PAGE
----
Captain Marvel shows up and outwits Grundy (you wouldn’t think it would be that tough, but the other two couldn’t pull it off…), and here’s the sheer stupid moment that sums up, more than anything else, how teeth-clenchingly bad this show was. Hawkman, Captain Marvel and the Canary are still trying to figure out where the villains are, and Captain Marvel points out that Grundy mentioned a lake.
A bystander in a nearby phone booth who’s been watching the fight and making supposedly funny comments (NIGHT COURT’s Marsha Warfield, as it happens) helpfully adds that she heard Grundy earlier mention an island. And here’s the deductive genius Hawkman putting all the pieces together, in a bit of swear-to-god real dialogue from the program:
HAWKMAN: “There’s only one lake around here with an island: Hidden Island Lake!”
Dude. Dude. “Hidden Island Lake.”
I don’t even think it was intended as a joke, because the usually subtle-as-a-brick laugh track doesn’t make a peep for that line. I really felt myself get stupider, just listening to Hawkman say “Hidden Island Lake.”
Anyway, the heroes all converge on (sigh) Hidden Island Lake, where I see something I was fairly confident that I would never see on television: Mordru the sorcerer riding around on a jet-ski.
Yes, there’s a big jet-ski chase sequence between Batman and Mordru, followed by an even dumber fight scene in the villains’ lair, with fight choreography so bad, it makes the original BATMAN TV series look like it was put together by the Yuen Wo-Ping fight team. Burt Ward’s big contribution here is to get down on his hands and knees so another hero in better shape can push a villain over him, and so we can get this nauseating close-up.
Finally, Batman and company slam Sivana’s head into his own doomsday machine and, mercifully, “The Challenge” is over. Unfortunately things would only get worse with the second and final installment of LEGENDS OF THE SUPERHEROES, “The Roast,” which aired the following week, January 25, 1979. Here, viewers were subjected to even more non-side-splitting unfunny comedy, as the heroes were roasted and toasted by their friends and foes. Naturally, a host was needed, and somehow, famed TONIGHT SHOW sidekick Ed McMahon was cajoled, bribed or threatened into taking part in this faint imitation of entertainment.
Ed really brings the funny here; take this bon mot from his opening monologue, for example: “With all of these capes, it looks like Truman Capote’s closet in here!” Yikes.
It should be noted, by the way, that the writing credit for both episodes belongs to the “bad dream team” of Mike Marmer and Peter Gallay (if that is in fact their real names — Lord knows I’d take my name off this thing), who went on to write for that benchmark of TV comedy, BARBARA MANDRELL AND THE MANDRELL SISTERS.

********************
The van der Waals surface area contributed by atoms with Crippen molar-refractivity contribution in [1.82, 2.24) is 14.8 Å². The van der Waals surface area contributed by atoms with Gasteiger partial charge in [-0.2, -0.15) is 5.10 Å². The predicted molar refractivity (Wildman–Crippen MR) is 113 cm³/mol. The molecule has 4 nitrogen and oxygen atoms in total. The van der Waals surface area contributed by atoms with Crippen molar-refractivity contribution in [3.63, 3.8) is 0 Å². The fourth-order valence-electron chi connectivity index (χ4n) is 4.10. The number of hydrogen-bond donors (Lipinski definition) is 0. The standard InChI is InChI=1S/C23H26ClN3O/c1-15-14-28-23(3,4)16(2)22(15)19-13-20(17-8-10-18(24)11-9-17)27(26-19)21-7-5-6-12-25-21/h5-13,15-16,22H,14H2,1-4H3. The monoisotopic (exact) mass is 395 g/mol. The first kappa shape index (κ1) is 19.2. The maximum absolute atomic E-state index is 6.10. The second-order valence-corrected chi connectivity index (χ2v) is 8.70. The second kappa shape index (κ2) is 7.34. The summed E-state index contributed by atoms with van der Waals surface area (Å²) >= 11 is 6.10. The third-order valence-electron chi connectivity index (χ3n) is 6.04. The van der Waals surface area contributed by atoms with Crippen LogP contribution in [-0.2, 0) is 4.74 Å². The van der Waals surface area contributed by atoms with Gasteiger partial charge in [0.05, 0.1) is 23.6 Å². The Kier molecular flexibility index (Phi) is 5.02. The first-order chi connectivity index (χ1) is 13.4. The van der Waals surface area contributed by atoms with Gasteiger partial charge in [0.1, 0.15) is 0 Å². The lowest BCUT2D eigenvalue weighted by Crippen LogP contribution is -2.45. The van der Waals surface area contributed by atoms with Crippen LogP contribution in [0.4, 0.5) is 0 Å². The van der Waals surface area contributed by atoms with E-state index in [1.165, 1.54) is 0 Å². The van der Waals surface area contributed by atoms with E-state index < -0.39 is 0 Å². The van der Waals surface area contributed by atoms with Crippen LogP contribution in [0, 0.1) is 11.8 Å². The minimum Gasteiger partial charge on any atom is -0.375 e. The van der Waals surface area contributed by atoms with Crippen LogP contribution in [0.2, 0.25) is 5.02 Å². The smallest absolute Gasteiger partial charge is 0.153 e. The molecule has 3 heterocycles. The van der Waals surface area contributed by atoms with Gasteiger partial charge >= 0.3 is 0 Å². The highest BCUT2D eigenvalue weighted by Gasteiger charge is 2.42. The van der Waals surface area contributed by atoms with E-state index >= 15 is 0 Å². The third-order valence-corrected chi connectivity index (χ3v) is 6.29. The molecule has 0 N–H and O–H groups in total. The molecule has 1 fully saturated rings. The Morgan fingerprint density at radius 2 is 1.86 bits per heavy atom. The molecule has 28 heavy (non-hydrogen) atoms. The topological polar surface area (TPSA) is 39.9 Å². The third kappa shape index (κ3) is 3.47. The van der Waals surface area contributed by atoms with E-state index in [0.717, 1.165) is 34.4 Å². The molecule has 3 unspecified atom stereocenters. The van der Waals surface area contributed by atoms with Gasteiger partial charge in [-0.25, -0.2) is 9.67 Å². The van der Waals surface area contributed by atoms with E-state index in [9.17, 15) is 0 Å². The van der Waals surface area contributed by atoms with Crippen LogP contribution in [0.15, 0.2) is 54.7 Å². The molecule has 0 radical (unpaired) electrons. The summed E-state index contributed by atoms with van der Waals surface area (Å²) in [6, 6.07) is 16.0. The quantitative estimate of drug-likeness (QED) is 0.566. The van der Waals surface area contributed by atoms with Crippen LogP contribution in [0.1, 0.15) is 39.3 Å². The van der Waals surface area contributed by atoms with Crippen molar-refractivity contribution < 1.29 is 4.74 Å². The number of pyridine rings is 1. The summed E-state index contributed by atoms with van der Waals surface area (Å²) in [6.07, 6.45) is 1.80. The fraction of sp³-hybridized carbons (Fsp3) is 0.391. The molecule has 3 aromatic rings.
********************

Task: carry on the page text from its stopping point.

Anyway, the villains all show up to “roast” the heroes, including the return of Jeff Altman’s Weather Wizard, who really kicks his Johnny Carson impression into high gear now. Other appearances include Hawkman’s mother Esther Hawkman, who’s even announced by Ed as being from Thanagar (dear god, I wish I was making this up)…
…another visit from Retired Man, and the introduction of …wait for it … Ghetto Man.
Billed as “the first Black superhero,” Ghetto Man proceeds to do three minutes of the worst stereotypical stand-up I’ve ever heard. It’s not remotely offensive, it’s just lame:
“It’s about time there were some colored superheroes — we don’t think Green Lantern qualifies as colored.”
“In the ghetto, we don’t say “SHAZAM!” to get our powers, we say “KAREEM!”
And so on. It’s just a train wreck, this thing, and it keeps getting worse, whether it’s Dr. Sivana lining up the superheroes for a physical (after appearing onstage in the form of a giant beaker … I still don’t get that) or a horrible Rona Barrett impression (a popular 1970s TV gossip host, for you young’uns out there) with the bitingly clever name of “Rhoda Rooter,” who interviews Giganta and the Atom about their new love affair.
At this point, I’m ready to gouge my eyes out (and I can’t believe I had to sit through this again in order to write this — the things I do for you people), and this is before the wacky sketch in which Batman threatens to beat Robin for totaling the Batmobile, or the appearance of Captain Marvel villainess Aunt Minerva (played by LAUGH-IN’s Ruth Buzzi) lining up the male superheroes in search of a new husband. And by the way, the sight of her being carried onstage by a couple of 1970s bodybuilder types is plenty unsettling…
Just as you thought things had sunk to their absolute lowest, the show closes with a big song and dance number by Mordru, who favors the crowd with his personal rendition of “That’s Entertainment!”, with all-new, evil lyrics (“I think diseases are nice/A condition that’s chronic/A plague that is bubonic”), that is, until Batman brings out the comedy classic, the pie in the face.
How does it all end? How else, with Ed McMahon yelling “KAREEM!” and flying off the stage. Yeah. I’m sorry, too.
This whole thing is like a fever dream, but without all the fun of the chills, nightsweats and dehydration. Luckily for you, the odds of you ever being subjected to this yourself are pretty slim, unless you know someone who likes you (or dislikes you) enough to make you a copy of this little-known piece of cinematic offal. If you should happen to see it, trust me: avert your eyes. But if you do happen to see it, you’ll know what I meant above — after this, I can skate through CATWOMAN or BLADE III in my sleep…